It’s rewarding work, she says. “Taekwondo taught me that it’s OK to ask for help. Now, I can teach others the questions to ask so that they can help people in need more effectively.”
Providing a Safe Haven
“I strongly believe in the sanctity of marriage,” says Nelida Torres, a survivor of domestic violence. “But when my son’s physical health was in danger, I had to make a decision.” For the sake of her safety and that of her son, Torres divorced her husband and moved with her son from New York City to Orlando, Florida.
Shortly after arriving in Orlando, she learned she had glaucoma and turned to Lighthouse Central Florida for help. “They were there for me. They taught me how to do everything,” she says. “I miss and mourn my eyesight, but it doesn’t limit me.”
Torres began volunteering at the Lighthouse, eventually being hired to work part time. Today, she works full time in customer care. “The Lighthouse gave me freedom, independence, the will to live,” she says. “I saw others like me doing things, and I knew I could do it too.”
About five and a half years ago, she opened her home to women with and without children who were fleeing domestic violence. “I received so much. I knew that it was time to give back,” she says.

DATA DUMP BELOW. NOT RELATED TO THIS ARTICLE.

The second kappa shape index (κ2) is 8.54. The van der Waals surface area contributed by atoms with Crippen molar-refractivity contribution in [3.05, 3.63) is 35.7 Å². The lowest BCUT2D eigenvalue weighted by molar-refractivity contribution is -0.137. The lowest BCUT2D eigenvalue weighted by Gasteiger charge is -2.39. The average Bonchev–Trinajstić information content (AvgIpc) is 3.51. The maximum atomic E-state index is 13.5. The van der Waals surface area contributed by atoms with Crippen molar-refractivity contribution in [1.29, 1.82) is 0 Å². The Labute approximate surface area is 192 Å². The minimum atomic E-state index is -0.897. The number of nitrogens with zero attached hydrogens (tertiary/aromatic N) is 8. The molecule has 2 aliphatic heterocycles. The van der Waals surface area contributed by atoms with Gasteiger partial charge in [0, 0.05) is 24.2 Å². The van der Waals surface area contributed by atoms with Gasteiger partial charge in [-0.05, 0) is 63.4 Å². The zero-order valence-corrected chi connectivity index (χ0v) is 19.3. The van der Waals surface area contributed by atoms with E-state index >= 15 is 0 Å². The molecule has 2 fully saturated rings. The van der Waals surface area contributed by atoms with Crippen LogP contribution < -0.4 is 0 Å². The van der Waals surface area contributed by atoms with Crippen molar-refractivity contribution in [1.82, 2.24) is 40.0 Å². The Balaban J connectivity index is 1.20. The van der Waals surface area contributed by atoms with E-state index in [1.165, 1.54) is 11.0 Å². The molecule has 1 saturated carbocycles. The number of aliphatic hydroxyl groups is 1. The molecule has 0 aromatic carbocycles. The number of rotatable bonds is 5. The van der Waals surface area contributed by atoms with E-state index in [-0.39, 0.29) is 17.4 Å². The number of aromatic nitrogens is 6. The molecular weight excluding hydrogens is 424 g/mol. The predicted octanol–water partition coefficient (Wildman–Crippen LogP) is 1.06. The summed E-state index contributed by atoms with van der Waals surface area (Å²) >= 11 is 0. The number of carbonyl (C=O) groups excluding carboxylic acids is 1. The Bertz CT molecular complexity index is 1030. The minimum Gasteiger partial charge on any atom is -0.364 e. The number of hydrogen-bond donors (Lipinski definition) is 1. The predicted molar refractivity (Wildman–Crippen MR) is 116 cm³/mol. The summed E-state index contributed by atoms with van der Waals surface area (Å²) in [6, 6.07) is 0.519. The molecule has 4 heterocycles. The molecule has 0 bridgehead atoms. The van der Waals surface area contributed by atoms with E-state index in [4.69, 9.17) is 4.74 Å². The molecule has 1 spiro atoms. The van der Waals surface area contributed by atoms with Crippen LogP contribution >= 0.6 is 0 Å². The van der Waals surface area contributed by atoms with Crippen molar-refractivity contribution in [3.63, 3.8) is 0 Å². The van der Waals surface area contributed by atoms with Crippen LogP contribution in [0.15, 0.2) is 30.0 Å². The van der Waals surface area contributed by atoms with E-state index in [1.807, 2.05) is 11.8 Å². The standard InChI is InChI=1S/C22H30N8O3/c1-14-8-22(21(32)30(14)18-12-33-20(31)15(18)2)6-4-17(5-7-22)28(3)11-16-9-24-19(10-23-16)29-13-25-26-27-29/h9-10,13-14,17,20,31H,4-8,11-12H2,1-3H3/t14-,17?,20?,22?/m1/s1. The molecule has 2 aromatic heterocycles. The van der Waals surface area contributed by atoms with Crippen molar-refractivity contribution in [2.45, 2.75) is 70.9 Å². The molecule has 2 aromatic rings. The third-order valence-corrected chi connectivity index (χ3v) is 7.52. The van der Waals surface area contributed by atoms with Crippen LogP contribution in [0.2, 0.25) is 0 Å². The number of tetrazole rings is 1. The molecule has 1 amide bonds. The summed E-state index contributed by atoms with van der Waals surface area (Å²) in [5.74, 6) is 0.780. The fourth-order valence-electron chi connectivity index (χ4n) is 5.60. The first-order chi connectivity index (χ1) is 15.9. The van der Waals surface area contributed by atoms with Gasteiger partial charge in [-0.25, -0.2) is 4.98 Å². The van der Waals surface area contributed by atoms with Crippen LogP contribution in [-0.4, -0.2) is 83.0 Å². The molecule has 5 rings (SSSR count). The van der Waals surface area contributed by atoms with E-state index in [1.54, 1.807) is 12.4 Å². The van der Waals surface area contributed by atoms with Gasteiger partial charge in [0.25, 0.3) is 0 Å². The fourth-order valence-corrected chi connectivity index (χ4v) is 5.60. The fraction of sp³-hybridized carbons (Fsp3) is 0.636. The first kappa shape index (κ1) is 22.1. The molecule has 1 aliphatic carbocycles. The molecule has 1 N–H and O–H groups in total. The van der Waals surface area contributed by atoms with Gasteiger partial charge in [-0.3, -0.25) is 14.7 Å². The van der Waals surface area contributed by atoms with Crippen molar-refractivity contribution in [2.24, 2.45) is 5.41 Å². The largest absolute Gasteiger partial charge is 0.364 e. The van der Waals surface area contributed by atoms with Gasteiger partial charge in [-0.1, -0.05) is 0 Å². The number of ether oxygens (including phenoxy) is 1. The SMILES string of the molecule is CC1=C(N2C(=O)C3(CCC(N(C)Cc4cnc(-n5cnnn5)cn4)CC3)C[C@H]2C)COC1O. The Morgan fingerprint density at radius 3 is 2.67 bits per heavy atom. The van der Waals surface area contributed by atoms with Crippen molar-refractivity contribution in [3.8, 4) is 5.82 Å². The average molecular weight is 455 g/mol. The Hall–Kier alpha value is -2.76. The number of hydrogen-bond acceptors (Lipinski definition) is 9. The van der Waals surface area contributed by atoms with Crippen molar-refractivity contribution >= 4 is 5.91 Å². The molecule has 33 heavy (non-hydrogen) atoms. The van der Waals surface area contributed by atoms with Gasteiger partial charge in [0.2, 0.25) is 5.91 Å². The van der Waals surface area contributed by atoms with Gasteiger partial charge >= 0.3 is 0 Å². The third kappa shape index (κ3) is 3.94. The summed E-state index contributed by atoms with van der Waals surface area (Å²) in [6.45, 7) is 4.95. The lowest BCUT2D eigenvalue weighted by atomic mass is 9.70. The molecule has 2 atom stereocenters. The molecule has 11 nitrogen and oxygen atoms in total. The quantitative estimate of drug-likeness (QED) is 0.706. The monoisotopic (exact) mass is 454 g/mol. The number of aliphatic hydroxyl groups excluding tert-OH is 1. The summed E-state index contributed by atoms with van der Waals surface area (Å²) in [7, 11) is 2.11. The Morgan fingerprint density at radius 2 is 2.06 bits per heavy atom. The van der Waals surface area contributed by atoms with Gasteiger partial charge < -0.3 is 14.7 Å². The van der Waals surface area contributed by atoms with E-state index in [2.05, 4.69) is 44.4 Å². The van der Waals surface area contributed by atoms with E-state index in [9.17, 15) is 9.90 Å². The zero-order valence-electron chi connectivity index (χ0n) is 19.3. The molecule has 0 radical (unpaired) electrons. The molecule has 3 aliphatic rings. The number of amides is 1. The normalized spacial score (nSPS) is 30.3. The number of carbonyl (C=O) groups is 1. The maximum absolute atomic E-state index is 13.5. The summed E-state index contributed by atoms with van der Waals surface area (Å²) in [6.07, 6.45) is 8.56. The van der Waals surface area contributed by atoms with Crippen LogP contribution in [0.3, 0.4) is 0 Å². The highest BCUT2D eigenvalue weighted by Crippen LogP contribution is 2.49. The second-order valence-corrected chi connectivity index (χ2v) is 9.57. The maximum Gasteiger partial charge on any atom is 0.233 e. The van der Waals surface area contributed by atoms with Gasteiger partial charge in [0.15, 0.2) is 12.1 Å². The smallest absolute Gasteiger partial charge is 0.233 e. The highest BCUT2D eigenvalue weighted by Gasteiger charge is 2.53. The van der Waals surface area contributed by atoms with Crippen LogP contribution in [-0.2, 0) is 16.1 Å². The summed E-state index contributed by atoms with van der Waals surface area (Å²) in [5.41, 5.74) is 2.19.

“I ran an ‘underground railroad’ because many of them weren’t safe,” she says. The women found Torres through her church, and although she sheltered women without children, she especially liked sheltering women with children so the kids could see how her son not only survived his experience, but thrived.
The underground railroad ended because of the COVID-19 pandemic, but then a friend introduced Torres to Aspire Health Partners, a nonprofit organization. “Many of the people who come to Aspire have experienced domestic violence, substance abuse, or have survived human trafficking,” explains Torres. Her role is to sit and listen to their stories.
“They just want safety and to know that they are loved – they’re often scared for their lives.” In addition to counseling, Aspire helps people find jobs, build their resumes, find clothing suitable for interviews, and more.
Aspire also had to close its shelter because of the pandemic, but that hasn’t stopped Torres who, with support from Lighthouse employees, her community, and her church, has been filling her garage with donations of food, clothes, crafts, and more. “The outpouring from everyone has been incredible. When my garage gets full, friends come with vans and help distribute the donations.”
Torres also volunteers at The Mustard Seed of Central Florida, a nonprofit whose mission is to help rebuild the lives of families and individuals who have suffered disaster or personal tragedy by providing household furnishings and clothing. Torres, who is fluent in English and Spanish, helps translate when needed.
“I want people – and especially my son – to know that they should never give up,” says Torres. “There is always a silver lining of hope, faith, and persistence.”
“We aren’t defined by our disabilities, our experiences. I choose to be the person I am. I choose to be a warrior, a comforter, someone who can share hope,” she says. “You can too. Never give up.”